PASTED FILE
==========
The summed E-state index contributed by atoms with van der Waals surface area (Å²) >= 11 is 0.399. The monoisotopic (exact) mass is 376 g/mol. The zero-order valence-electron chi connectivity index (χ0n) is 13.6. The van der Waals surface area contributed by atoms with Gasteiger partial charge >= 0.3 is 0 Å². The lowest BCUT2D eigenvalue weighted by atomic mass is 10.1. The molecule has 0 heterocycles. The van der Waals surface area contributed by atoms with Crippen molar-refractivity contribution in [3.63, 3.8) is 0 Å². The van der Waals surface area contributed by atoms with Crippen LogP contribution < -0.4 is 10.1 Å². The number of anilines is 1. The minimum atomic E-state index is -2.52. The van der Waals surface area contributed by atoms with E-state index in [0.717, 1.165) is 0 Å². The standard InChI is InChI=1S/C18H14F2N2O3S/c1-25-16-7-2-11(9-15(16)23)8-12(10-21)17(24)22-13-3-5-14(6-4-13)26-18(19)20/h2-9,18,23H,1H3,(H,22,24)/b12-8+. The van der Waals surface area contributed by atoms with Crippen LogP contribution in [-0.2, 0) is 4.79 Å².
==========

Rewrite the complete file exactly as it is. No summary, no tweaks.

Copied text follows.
The summed E-state index contributed by atoms with van der Waals surface area (Å²) >= 11 is 0.399. The monoisotopic (exact) mass is 376 g/mol. The zero-order valence-electron chi connectivity index (χ0n) is 13.6. The van der Waals surface area contributed by atoms with Gasteiger partial charge >= 0.3 is 0 Å². The lowest BCUT2D eigenvalue weighted by atomic mass is 10.1. The molecule has 0 heterocycles. The van der Waals surface area contributed by atoms with Crippen molar-refractivity contribution in [3.63, 3.8) is 0 Å². The van der Waals surface area contributed by atoms with Crippen LogP contribution < -0.4 is 10.1 Å². The number of anilines is 1. The minimum atomic E-state index is -2.52. The van der Waals surface area contributed by atoms with E-state index in [0.717, 1.165) is 0 Å². The standard InChI is InChI=1S/C18H14F2N2O3S/c1-25-16-7-2-11(9-15(16)23)8-12(10-21)17(24)22-13-3-5-14(6-4-13)26-18(19)20/h2-9,18,23H,1H3,(H,22,24)/b12-8+. The van der Waals surface area contributed by atoms with Crippen LogP contribution in [-0.2, 0) is 4.79 Å².